This gets us to the question of price. Prices for these things vary wildly. Among the types of teas I’ve tried, they range from something like $50/600g to $300/600g. Yet, stuff that are on opposite ends of this range can taste remarkably similar. I’ve also had stuff that taste better but are cheaper than the more expensive counterparts. Obviously, taste is taste, and some others might disagree with me with my preferences, but generally speaking, when the price difference is, say, 3 or 4 times, and when the tastes are very similar…. one starts questioning whether the more expensive tea is worth the extra cost. It is also worth noting that the places with the high priced aged oolongs are generally speaking of the more “arthouse” variety — nice decor, good location, etc, that means you’re paying for a lot more than just the tea itself. In fact, some of these teas are probably sourced from the places where I’m buying the cheaper varieties — many of these arthouses haven’t been around long enough to store the teas all the way since their birth.

I haven’t really tried any of the aged oolong offerings that one can buy off the internet, so I don’t know how they compare, or what categories they fall into, or if they’re even aged at all. But aged oolongs can be wonderful, and I think the good ones offer many nuances that can rival (or even beat) an aged puerh. This is especially true when you factor in the price of many older puerhs these days, and the high proportion of fakes out there. Anybody who makes a trip to Taiwan should at least give this stuff a try — I think it’s well worth the effort.


Comments

What I learned about aged oolongs — 5 Comments

  1. “Because of aging, firing, etc, no two aged oolongs are exactly the same. Especially since there are no identifying marks of an aged oolong”

    – Marshall, you might wanna go back to HK and discover some older shops, which still make re-fine firing age TGY (Should have the same type of stores in TW).
    The older generation/stores still make these aged oolong using the same recipes and firing / aging process for at least 60 yrs. If the tea taste different every year, they will certainly loss there old customer. -Tok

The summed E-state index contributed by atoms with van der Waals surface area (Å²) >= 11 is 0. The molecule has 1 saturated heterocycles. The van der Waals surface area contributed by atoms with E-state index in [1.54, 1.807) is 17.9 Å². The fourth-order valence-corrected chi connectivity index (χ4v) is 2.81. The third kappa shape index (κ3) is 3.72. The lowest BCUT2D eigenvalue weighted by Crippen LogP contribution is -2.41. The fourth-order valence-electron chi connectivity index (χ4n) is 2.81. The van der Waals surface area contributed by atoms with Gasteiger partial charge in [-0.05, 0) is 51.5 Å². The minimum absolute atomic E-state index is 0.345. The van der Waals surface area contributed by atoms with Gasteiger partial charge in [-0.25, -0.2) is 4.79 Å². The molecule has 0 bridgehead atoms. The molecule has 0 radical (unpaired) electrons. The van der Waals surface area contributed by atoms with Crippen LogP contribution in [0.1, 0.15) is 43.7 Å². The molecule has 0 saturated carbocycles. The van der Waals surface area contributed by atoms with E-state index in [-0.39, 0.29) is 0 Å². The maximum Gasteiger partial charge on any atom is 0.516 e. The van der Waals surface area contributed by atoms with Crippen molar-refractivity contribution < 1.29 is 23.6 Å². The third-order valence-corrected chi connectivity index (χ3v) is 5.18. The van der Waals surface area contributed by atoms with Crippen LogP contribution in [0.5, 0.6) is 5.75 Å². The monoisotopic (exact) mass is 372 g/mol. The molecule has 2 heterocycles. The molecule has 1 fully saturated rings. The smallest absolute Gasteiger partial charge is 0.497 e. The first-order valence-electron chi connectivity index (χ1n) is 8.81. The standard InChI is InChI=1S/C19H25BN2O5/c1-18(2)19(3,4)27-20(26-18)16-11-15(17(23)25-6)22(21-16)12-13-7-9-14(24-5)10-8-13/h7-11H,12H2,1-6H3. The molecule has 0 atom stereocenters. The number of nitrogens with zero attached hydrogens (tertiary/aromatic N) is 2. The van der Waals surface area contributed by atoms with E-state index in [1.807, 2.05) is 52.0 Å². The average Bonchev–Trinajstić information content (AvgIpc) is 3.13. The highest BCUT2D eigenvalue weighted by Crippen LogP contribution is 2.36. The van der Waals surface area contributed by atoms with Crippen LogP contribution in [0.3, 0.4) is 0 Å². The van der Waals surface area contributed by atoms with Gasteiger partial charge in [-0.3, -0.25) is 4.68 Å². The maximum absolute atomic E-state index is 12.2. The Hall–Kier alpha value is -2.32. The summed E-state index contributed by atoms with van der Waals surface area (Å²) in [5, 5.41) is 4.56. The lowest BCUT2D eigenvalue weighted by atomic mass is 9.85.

2. Oh, yes, I know, they make the same tea year in and year out, but what I was saying was that the actual aged stuff you can buy are not going to be the same from store to store — even if they seem like more or less the same thing.

  3. I guess finding a young roasted oolong you like from an old store and see if they have the aged 10-15 yrs in there archives. Unfortunately, aged oolong are usually old inventory / unsold orders pile-up over the years. If the tea shop is good, they will re-roast them every 2 years. Not “Intentional aging” perhaps, but just to keep them sale-able?

    On the other hand, If the tea master is passion enough, they will usually have at least 5-10kg of oolong per year, which are intended for aging. These tea (only oolong) will go into a different roasting technique and aging process. Which personally, is my favorite treasure. -T

  4. these are 2 different animal. And I love both!

    First one: If the master intent to age and refine roasting every 2 years. The tea should be sweet without any sourness. The key is to maintain the floral, young quality of a fresh oolong, but without the harsh green character thru aging. Turning the oil of the tea to caramelize goody. This is a very labour intensive process and only done by special order. I am testing a 16 yrs old, refined 8 times at the moment and is very interesting.
    The normal kind of “aged oolong” is heavily roasted every couple of years, I call it “left-over”. The re-roasting take away the moisture due to bad storage, but it then turn sour…. You are basically drinking a blend of different years and type of oolong, with a lot of fire, charcoal and “vinegar” in it.

    Second one: As I mention before, from Master Chan BTH. These are done by refine roasting for at least 4 days to 1 week. Mostly the highest grade maocha. Harvested in May, first roasting to stabilized, store and re-fine roasting in Oct. Then steeled and dry storage. These will maintain some sourness, but will taste like wine. Very close to aged puerh.

    If you can fine an old store with roasting plant in it. You might find both of these 2 types. -T